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A Drop in, Inc. (AMZN) Stock Means Time to Buy

Shares in, Inc. (NASDAQ:AMZN) failed to find support at a key technical level for the first time in a long time last week, but that’s actually good news for AMZN stock bulls.

A Drop in Inc. (AMZN) Stock Means Time to Buy

Amazon stock has been selling off ever since it made an all-time high in early October. It has lost nearly 9% ever since. True, broader market has cooled off too but the S&P 500 is down a more modest 3% over the same span.

More troubling for the short-sighted is that this new downtrend in AMZN stock might just be getting started. Amazon stock failed to find support at its 50-day moving average last week, which is something that hasn’t happened since 2015. That’s a clear technical warning sign of more losses to come.

But so what? This drawdown is only making AMZN stock cheaper for patient investors.

The immediate cause for this sudden shunning of Amazon stock was a “disappointing” quarterly report. Earnings came to just 52 cents a share vs. analysts’ average estimate of 78 cents. That’s a big earnings miss. Revenue was essentially in line with the Wall Street forecast, according to a survey by Thomson Reuters.

Nevermind that revenue grew nearly 30% year-over-year — off a base of $25 billion. Operating profit advanced more than 40%. Free cash flow rose to $1.7 billion from $738 million a year ago. And earnings per share tripled, which is pretty good for a company not known for generating reliable profits.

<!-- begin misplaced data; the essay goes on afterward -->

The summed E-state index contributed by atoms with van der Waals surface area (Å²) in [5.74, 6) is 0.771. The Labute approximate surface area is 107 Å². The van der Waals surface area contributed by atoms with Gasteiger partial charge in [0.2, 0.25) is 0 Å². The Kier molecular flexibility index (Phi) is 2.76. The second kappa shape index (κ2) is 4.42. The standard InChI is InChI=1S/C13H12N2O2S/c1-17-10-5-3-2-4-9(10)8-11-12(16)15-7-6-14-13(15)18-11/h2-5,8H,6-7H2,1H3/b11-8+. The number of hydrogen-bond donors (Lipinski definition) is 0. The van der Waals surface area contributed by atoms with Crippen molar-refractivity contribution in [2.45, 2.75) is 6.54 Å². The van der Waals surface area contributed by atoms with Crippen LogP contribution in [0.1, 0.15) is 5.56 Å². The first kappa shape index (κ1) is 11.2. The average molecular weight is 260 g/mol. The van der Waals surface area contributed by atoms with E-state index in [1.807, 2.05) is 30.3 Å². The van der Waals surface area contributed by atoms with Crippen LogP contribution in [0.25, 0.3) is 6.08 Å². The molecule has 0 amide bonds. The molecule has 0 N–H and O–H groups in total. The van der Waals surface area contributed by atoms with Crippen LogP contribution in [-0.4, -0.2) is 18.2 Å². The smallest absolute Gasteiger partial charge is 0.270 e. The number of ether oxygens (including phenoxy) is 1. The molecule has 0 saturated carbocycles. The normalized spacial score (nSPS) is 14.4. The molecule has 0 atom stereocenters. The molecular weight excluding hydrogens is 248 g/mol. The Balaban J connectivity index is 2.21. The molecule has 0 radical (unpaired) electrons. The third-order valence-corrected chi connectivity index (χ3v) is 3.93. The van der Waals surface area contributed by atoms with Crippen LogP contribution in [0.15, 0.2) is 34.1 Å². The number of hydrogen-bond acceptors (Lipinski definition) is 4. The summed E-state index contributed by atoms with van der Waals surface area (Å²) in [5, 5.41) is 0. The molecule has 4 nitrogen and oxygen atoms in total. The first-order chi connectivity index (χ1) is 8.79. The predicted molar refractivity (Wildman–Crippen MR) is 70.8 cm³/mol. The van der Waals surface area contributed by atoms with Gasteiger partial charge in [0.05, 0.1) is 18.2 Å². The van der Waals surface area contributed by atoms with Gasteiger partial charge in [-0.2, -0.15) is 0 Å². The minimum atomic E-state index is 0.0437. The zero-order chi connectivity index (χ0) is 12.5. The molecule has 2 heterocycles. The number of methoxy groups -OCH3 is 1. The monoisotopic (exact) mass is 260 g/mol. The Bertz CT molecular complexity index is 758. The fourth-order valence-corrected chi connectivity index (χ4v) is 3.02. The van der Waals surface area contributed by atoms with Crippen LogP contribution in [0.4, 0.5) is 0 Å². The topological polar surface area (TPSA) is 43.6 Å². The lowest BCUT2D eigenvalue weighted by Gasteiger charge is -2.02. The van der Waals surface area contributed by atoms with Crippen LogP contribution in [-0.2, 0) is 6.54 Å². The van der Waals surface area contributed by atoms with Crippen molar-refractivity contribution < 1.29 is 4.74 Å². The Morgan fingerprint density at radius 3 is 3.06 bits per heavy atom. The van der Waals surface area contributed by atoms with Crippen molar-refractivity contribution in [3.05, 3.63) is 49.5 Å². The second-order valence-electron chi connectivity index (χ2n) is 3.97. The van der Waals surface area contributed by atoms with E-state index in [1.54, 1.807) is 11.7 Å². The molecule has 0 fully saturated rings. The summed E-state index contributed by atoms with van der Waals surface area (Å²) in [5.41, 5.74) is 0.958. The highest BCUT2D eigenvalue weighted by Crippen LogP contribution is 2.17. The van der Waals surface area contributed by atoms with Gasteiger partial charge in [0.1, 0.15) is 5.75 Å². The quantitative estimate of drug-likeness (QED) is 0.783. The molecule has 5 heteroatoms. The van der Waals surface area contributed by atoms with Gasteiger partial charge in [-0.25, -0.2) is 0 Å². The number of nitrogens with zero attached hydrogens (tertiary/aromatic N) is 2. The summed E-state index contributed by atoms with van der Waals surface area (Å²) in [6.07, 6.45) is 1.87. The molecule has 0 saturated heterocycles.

Importantly Amazon Web Services continued to drive the upside. The company’s Cloud-based services operation delivered almost all of Amazon’s operating profit and yet still accounts for just 10% of total revenue. It looks like this business is just getting started.

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This is important because AWS is a centerpiece of the buy thesis on AMZN stock. Operating profits from the Cloud now dwarf the income churned out by the company’s e-commerce segments. And the free cash flow it helps fuel Amazon’s always ambitious expansion plans.

As for the all-important outlook for the holiday season quarter, Amazon issued a forecast that was largely in line with analysts’ expectations. There was no warning on guidance here.

AMZN Stock on Sale

Part of the reaction in shares has to do with Amazon’s legendary cost situation and the impression that it doesn’t care about generating income.

So what? That’s not exactly something new to be factored into the AMZN share price. Chief Financial Officer Brian Olsavsky made it clear to analysts on a conference call:

“We have said investments are going to be lumpy. They will be high sometimes and moderate at other times. Right now the second half of the year looks like a big step up.”

Investing for growth is what Amazon does. That’s how it can trade at 84 times earnings. A bet on Amazon isn’t a wager on short-term profits. It’s about what the company can create years, perhaps decades, from now.

That’s why the selloff should just be ignored. Hitting an all-time high put a target on its back. Overheated stocks need to cool down sometimes. The point is that the longer trend in this name is only to the right and up.

For what it’s worth, analysts’ average price target on AMZN stock stands at about $922 a share. That gives it implied upside of over 18% in the next 12 months or so. That’s a buy in any investor’s book. Indeed, of the 47 analysts covering Amazon stock, 42 of them rate it at buy. Four say it’s a hold, while one lonely analyst calls it a sell.

That’s why any drawdown in Amazon stock is welcome. It affords investors the opportunity to buy shares at a discounted price.

As of this writing, Dan Burrows did not hold a position in any of the aforementioned securities.

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